Wil Wheaton is best known to audiences for his turns on 'Star Trek: The Next Generation', 'The Big Bang Theory', and voice roles in the likes of 'Ben 10' and 'Teen Titans'.
As well as this, Wheaton's been more than open about his own struggles with depression, generalised anxiety disorder and how it's affected throughout most of his life - even though, as he stated in a lengthy Medium post on the subject, "I live life on the lowest difficulty settingâ€Š—â€Šwith the Celebrity cheat enabled."
Throughout the post, Wheaton passionately talked about what it's like living with chronic depression and the effects it has on his family life, his career and how he began having panic attacks right around the time he was starring in the likes of 'Stand By Me' and 'Star Trek: The Next Generation'.
"Back then, we didn’t know that’s what they were, and because they usually happened when I was asleep, the adults in my life just thought I had nightmares. Well, I did have nightmares, but they were so much worse than just bad dreams," explained Wheaton.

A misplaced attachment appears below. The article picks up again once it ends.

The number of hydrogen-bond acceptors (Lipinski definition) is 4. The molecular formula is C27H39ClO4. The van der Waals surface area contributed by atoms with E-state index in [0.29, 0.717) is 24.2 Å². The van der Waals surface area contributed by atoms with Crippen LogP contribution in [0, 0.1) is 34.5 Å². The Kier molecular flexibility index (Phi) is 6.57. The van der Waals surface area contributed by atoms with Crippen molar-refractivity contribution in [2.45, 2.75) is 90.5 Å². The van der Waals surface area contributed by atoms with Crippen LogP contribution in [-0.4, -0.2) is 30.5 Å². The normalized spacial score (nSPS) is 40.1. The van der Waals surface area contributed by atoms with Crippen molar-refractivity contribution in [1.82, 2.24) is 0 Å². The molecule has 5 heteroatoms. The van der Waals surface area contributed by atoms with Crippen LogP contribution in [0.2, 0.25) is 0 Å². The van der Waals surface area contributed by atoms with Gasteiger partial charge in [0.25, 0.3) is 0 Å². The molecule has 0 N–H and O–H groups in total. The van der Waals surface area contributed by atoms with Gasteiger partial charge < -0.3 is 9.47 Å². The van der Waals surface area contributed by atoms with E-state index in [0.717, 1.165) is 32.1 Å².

"All the weird, anxious feelings I had all the time? I’d been raised to believe that they were shameful. That they reflected poorly on my parents and my family. That they should be crammed down deep inside me, shared with nobody, and kept secret."
The post also delves into what it was like to be famous at such a young age, the pressures that brought on and how it exacerbated his condition, not to mention the fact that it also bled into how directors and producers perceived him as being difficult. "When I couldn’t remember my lines, because I was so anxious about things I can’t even remember now, directors would accuse me of being unprofessional and unprepared. And that’s when my anxiety turned into depression," he explained.
It wasn't until Wheaton was 34 that he sought help for his condition, and he's now since become a vocal advocate for mental health awareness and how it can have an impact on children.
You can read the full post here, and if you're having issues with mental health, speak to a health professional or contact the Samaritans on 116 123.